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Accelerate: Building Strategic Agility for a Faster-Moving World

3.60  ·  Rating Details  ·  231 Ratings  ·  33 Reviews
Based on the award-winning article in Harvard Business Review, from global leadership expert John Kotter.

It’s a familiar scene in organizations today: a new competitive threat or a big opportunity emerges. You quickly create a strategic initiative in response and appoint your best people to make change happen. And it does—but not fast enough. Or effectively enough. Real va
Hardcover, 224 pages
Published April 8th 2014 by Harvard Business Review Press (first published November 10th 2012)
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Frank Calberg
Apr 14, 2016 Frank Calberg rated it it was amazing
At the very start of the book, at about location 100, I read that virtually all organizations begin with a network-like structure, sort of like a solar system with a sun, planets, moons, and even satellites. Founders are at the centre. Other people are at various nodes working on different initiatives. All action is guided by a purpose that everyone believes in and works on living out. People move with agility. As the organization grows bigger, i.e. has more employees, departments are created, a ...more
Bianca Smith
Accelerate: Building Strategic Agility for a Faster-Moving World is the latest business book by John P Kotter. Like his previous books, it's short (200 pages), sweet and written to change the world. Due for release in April 2014.

I never did read Kotter's famous Our Iceberg Is Melting when it was popular. However, when I finished Accelerate I was curious and checked the GoodReads reviews to see if it's the same style. It is, and it is a distinct style.

Accelerate describes a model of running a tra
Mark Steed
This latest book by Harvard Business School Professor, John Kotter, believes that established hierarchical managerial structures do not provide the agility for organisations to respond sufficiently quickly to take advantages of the narrow windows of opportunity that present themselves. Kotter's solution is that firms should re-organise themselves to be able to cope with the demands of an increasingly changing world. In particular, firms should augment their their hierarchical structures with a n ...more
Frank Thun
Nov 06, 2015 Frank Thun rated it did not like it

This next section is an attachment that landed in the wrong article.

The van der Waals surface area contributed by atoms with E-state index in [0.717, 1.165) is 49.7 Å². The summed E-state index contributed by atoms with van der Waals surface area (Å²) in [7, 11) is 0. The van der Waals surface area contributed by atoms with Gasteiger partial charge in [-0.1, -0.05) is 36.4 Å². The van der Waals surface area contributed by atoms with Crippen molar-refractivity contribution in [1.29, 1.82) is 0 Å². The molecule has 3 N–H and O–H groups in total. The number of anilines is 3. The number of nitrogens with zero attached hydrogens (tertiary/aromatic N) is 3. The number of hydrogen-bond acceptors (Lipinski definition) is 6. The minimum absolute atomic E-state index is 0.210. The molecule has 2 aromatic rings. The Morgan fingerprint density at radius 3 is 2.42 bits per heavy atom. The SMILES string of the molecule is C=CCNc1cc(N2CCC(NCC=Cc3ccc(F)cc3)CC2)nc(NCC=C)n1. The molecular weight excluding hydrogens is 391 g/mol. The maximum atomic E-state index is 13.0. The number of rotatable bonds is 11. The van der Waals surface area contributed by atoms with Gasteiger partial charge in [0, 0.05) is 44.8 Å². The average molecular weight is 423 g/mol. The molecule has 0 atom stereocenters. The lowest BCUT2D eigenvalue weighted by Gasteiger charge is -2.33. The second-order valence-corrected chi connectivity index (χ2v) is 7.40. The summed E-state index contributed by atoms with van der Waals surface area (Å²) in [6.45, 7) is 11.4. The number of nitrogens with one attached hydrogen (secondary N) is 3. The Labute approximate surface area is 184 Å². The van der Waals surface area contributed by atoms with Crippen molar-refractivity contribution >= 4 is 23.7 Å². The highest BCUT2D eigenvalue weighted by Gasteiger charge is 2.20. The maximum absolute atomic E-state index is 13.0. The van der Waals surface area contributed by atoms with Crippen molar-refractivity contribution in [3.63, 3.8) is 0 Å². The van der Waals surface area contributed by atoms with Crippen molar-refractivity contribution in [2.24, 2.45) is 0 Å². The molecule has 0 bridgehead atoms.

Way to shallow.

Even the basic analogy comparing organizations to operating system is flawed! Try running two Operating Systems on on system in an integrated manner! Applications are able to run on an operating systems, but two operating systems running at the same time integrated in one system is simply not possible.

But ok, this metaphor might be flawed, but the contents might still be valid. But I thin they are not. They are just management bla bla. Look at the "Big ideas" he is describing. T
Feb 11, 2015 Kevan rated it liked it
A great concept—more worth of an article than a book, as was its origins—about creating innovation-centered networks in your organization. There's the hierarchy side of things, the right-brain, the one that manages things, but there's also the left-side: volunteer-driven, opportunity-seeking, future-adapting movers. He talks about the two systems needing to be in balance in order to truly advance. We did this book as part of our leadership team's book club at our company, and are currently worki ...more
Mar 09, 2016 Manu rated it it was amazing
As expected from Kotter, a very well written book talking about the approach for driving changes in an organization in order to capitalize on a business opportunity which could prove to be a game changer.

In this book, Kotter talks about the new concept of "dual operating system" that organizations (especially that are matured and passed through the start-up stage) need to foster in order to be nimble and agile - the qualities needed to capitalize on new business opportunities. This dual operati
Rev Martin J. Homan
Next step to transitions in a continually changing society

John Kotter lays out for the reader the next steps in a society that is continually changing. He lays out the dance floor for a world that is continually changing but the structures are not. This work is also true for the non-profit escape especially churches. As churches age, we also need dual operating systems with accelerators. The big opportunity for the non-profit may not be around profit but is just as crucial. I would add this book
Mario Sailer
Mar 12, 2016 Mario Sailer rated it really liked it
Shelves: change_mamagent
John P. Kotter mainly states that every enterprise undergoes an organizational transformation from a networked structure at the beginning when it forms into a hierarchical structure later on when it matures. Each of this forms has his values and benefits. The networked structure is flexible, fast and it facilitates communication. But there is a limit. As an organization grows it has to become more structured in order to avoid chaotic behavior and a hierarchic organizations forms . This structure ...more
Oct 08, 2014 Nate rated it really liked it
This book speaks of wringing passion and creativity from people in the work force who have deep thought and have great contributions to offer. It's about creating space within existing hierarchies for discussions to happen and action to be taken by those passionate people, without dismantling the power that the hierarchy also has to offer. It presents a brave path on which thoughtful enterprises will quicken their pace.
Richard Robinson
Jun 10, 2015 Richard Robinson rated it really liked it